China, Japan at odds over visit to Yasukuni war shrine
BEIJING / TOKYO - Agence France-Presse
A Shinto priest bows at the Yasukuni Shrine. Japanese Internal Affairs Minister Yoshitaka Shindo and more than 100 other lawmakers visited the site. REUTERS photoChina summoned Tokyo’s ambassador on Oct. 18 to protest over visits by a Japanese cabinet minister and scores of parliamentarians to the controversial Yasukuni war shrine, Beijing’s foreign ministry said.
“Vice Chinese Foreign Minister Liu Zhenmin has summoned the Japanese ambassador to China for a solemn protest and a strong condemnation,” spokeswoman Hua Chunying told reporters.
The visit “is a blatant attempt to whitewash Japanese militarism’s history of aggression and to challenge the outcomes of the Second World War and the post-war international order”, Hua added.
“China is resolutely opposed to that.” In Tokyo, Yoshitaka Shindo, minister for internal affairs and communications, insisted he was paying homage at the shrine as an individual, and had played down the potential for diplomatic fallout.
A cabinet minister was among scores of Japanese parliamentarians who paid tribute at a controversial war shrine in Tokyo on Oct. 18, in a move likely to anger China and South Korea.
Yoshitaka Shindo, minister for internal affairs and communications, insisted he was paying homage at Yasukuni Shrine as an individual, and played down the potential for diplomatic fallout.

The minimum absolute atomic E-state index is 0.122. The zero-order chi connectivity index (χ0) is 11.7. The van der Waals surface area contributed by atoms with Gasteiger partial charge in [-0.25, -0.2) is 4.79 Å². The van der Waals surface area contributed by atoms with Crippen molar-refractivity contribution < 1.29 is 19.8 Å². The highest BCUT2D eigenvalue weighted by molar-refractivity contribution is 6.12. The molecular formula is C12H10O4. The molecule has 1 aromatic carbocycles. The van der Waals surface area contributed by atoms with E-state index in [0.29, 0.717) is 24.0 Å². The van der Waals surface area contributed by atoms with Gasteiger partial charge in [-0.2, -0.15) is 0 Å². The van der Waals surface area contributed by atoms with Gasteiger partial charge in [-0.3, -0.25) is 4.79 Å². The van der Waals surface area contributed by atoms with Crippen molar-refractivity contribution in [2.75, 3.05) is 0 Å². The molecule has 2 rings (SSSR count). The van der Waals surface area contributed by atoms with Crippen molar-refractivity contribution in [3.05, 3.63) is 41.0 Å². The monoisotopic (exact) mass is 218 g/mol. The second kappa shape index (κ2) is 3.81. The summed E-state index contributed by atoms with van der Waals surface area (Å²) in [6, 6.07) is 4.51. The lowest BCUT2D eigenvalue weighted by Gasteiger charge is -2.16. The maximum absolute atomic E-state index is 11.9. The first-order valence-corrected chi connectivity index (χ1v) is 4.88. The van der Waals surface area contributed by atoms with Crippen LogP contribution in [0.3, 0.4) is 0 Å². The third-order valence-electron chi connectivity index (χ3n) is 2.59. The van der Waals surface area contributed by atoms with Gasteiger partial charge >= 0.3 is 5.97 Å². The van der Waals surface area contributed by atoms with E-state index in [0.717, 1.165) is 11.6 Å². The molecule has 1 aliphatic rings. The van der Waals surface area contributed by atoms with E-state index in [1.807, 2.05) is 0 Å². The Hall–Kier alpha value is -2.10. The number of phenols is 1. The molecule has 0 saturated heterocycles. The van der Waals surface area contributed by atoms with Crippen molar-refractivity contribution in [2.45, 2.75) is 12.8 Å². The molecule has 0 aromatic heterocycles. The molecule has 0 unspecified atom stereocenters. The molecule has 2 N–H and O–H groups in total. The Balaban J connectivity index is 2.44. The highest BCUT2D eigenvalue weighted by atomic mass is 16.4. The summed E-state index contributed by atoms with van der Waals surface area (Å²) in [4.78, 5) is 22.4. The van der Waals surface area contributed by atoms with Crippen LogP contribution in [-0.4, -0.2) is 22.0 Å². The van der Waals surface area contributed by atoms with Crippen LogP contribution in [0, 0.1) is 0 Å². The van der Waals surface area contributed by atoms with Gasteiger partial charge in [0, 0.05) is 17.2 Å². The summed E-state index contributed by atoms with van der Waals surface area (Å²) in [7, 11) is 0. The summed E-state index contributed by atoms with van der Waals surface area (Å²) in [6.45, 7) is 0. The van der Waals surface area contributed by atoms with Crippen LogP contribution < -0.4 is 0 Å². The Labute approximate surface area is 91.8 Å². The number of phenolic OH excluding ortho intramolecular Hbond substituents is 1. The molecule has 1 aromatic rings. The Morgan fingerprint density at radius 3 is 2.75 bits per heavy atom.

“I offered prayers in a private capacity,” Shindo, who wore a morning suit, told reporters after making his offering of a branch from a sacred tree.
“I mourned people who lost their lives in wars and prayed for peace,” said Shindo, whose grandfather, the commandant of a garrison on Iwojima, died in the infamous battle for the island.
Iwojima was a key staging post for the US military in its assault on Japan in the closing stages of World War II.
Asked if his visit to the shrine would affect Tokyo’s ties with other Asian countries, he said: “It’s not something that should provoke comments from anyone.” “I don’t think this will develop into a diplomatic issue at all.” The visits were part of the autumn festival at Yasukuni, which runs until Sunday.
Thousands of veterans from WWII or their bereaved families are expected to pay homage, while tourists, both domestic and foreign, will also visit.
Prime Minister Shinzo Abe on Oct. 17 donated a symbolic gift to the shrine, in what was taken as a sign that he would not be visiting. Yasukuni Shrine is the believed repository of the souls of about 2.5 million killed in war.
It is controversial because of the inclusion of 14 of the men held responsible for Japan’s often-brutal behavior as it invaded a swathe of Asia in the 1930s and 1940s.
In addition, the museum that is attached to the shrine peddles a largely unapologetic view of WWII that is not widely accepted, either at home or abroad.
China and South Korea, whose peoples suffered under Japan’s militarist rule, say Yasukuni is a symbol of Tokyo’s present-day unwillingness to come to terms with its past misdeeds.
However, Japanese conservatives say it is natural that they pay homage to people who lost their lives in the service of their country, and insist the shrine is no different from Arlington National Cemetery, where the United States honors those killed in war.
Nationalists, among them a significant number of parliamentarians, visit the shrine in spring and autumn, as well as on August 15, the anniversary of Japan’s WWII surrender.
On Friday, about 160 members of parliament were at Yasukuni, accounting for more than 20 percent of the nation’s lawmakers.
A record 166 made the trip during April’s spring festival.